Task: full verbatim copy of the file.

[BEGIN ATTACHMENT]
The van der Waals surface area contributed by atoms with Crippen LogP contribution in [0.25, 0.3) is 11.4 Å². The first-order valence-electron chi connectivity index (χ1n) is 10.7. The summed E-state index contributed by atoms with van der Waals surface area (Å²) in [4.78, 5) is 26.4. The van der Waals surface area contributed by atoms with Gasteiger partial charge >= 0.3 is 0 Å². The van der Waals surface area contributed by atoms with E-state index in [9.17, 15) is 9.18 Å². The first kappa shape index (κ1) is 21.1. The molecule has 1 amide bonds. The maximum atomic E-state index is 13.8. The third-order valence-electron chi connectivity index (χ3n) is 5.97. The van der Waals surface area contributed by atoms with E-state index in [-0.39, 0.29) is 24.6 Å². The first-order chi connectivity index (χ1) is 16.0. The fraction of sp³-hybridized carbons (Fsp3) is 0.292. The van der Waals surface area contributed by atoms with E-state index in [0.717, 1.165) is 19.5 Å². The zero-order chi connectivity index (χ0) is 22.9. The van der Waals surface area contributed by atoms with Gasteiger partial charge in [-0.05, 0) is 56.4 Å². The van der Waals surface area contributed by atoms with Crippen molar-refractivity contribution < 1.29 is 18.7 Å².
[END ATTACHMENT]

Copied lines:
The van der Waals surface area contributed by atoms with Crippen LogP contribution in [0.25, 0.3) is 11.4 Å². The first-order valence-electron chi connectivity index (χ1n) is 10.7. The summed E-state index contributed by atoms with van der Waals surface area (Å²) in [4.78, 5) is 26.4. The van der Waals surface area contributed by atoms with Gasteiger partial charge >= 0.3 is 0 Å². The van der Waals surface area contributed by atoms with E-state index in [9.17, 15) is 9.18 Å². The first kappa shape index (κ1) is 21.1. The molecule has 1 amide bonds. The maximum atomic E-state index is 13.8. The third-order valence-electron chi connectivity index (χ3n) is 5.97. The van der Waals surface area contributed by atoms with E-state index in [-0.39, 0.29) is 24.6 Å². The first-order chi connectivity index (χ1) is 16.0. The fraction of sp³-hybridized carbons (Fsp3) is 0.292. The van der Waals surface area contributed by atoms with E-state index in [0.717, 1.165) is 19.5 Å². The zero-order chi connectivity index (χ0) is 22.9. The van der Waals surface area contributed by atoms with Gasteiger partial charge in [-0.05, 0) is 56.4 Å². The van der Waals surface area contributed by atoms with Crippen molar-refractivity contribution < 1.29 is 18.7 Å².